Here comes an easy recipe for a mind-blowingly good sugar-free sweet chili sauce! This quick-to-make hot sauce is actually sour as well, thanks to the super-healthy apple cider vinegar. Delicate sweetness comes from my favorite brown sugar substitute and fresh chili peppers ensure the tongue-tickling (or explosively fiery, your choice!) heat. You can use the sauce immediately after letting it cool down, or let it ferment for two weeks when the flavors get deeper and even better!
Use this delicious condiment with meat and poultry, or try it with rich and creamy veggie dishes. Cauliflower gratin and sugar-free sweet chili sauce, anyone? Believe me, it’s a must-try combination!
Tips for making the sugar-free sweet chili sauce
Making the sauce is easy, but there are a few things to take into account which ensure the successful result:
- Reduce the heat of the sauce by removing the seeds and the membranes from the chili peppers; if you want fiery sauce, leave the seeds and membranes.
- Add more water if there is not enough fluid left after cooking.
- Remember to ventilate properly when cooking the sauce!
- If you plan to let the sauce ferment and mature for two weeks, fill a boiling-hot, sterilized glass jar with the freshly-made sauce and close tightly with lid. (Or if you know a better technique, use that!)
- The recipe makes close to one cup sauce, so feel free to double the batch if you want to make a bigger batch.
But let’s check how to make this fantastically fiery sauce:
Take 6 oz (170 g) beautiful, fresh chili peppers. (Aren’t they just gorgeous!)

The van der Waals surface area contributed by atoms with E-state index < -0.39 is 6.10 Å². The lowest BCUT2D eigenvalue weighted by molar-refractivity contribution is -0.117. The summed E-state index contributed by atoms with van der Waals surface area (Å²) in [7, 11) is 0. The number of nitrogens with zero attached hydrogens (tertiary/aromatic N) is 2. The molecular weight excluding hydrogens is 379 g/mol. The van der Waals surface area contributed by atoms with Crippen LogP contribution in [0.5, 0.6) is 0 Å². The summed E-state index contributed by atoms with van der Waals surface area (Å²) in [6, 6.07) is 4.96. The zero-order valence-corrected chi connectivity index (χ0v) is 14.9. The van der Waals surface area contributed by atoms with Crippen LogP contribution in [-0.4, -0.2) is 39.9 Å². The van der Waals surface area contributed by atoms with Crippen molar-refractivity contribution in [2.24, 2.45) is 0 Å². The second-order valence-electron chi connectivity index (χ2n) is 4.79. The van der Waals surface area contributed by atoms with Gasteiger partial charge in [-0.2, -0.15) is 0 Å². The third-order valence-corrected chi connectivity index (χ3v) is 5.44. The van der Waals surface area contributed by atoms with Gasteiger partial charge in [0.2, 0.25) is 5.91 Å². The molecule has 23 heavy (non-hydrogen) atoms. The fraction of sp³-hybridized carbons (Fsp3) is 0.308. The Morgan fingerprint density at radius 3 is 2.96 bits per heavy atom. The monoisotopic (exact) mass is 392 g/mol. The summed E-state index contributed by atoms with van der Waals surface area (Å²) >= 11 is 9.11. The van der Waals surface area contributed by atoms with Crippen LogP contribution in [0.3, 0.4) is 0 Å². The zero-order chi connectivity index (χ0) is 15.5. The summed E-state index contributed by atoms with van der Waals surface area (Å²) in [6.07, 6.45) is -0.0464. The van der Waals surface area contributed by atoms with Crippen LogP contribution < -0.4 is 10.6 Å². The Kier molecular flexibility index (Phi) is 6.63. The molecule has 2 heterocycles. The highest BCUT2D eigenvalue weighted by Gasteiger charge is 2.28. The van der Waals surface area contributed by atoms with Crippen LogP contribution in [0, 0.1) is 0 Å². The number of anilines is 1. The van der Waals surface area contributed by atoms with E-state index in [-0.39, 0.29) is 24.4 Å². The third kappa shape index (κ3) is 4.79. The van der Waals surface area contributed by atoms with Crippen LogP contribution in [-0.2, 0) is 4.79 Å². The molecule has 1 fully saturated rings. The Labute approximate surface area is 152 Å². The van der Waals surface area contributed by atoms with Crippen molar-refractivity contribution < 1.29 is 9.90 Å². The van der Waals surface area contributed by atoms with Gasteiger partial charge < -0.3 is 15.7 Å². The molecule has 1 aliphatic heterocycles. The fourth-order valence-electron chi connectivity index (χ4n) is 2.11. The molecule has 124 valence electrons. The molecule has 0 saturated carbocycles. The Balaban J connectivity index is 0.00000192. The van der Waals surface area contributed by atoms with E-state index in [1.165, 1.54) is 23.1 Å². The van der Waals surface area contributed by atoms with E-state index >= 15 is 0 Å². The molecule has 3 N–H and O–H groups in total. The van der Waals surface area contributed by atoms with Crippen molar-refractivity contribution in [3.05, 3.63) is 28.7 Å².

Actually, why not take the rest of the ingredients as well, you’ll need them soon. Can you imagine, these 5 ingredients are all you need to make this tasty and beautiful sauce:
But first, chop the chili peppers roughly.
Just throw the chopped chiles in a small saucepan. (Remember to wash your hands properly immediately after this!)
Be prepared to add the rest of the ingredients. Here goes the ACV…
…and the salt.
Mix well. Heat over high heat and reduce to low once the mixture starts to boil.
Cover with lid and let simmer for 15 minutes or until the chiles are soft…
…so when they look like this:
Use immersion blender (or regular blender if you don’t have any) and puree the sauce until smooth…
Yummy fiery goodness!
Let cool down and use; or fill a well-cleaned, steaming hot glass jar with the sauce.
It might get messy, though.
There we go! Just close the lid tightly, let cool down to room temperature and place in the fridge for two weeks.
The matured sauce (in the front) is slightly darker in color than the freshly made sauce: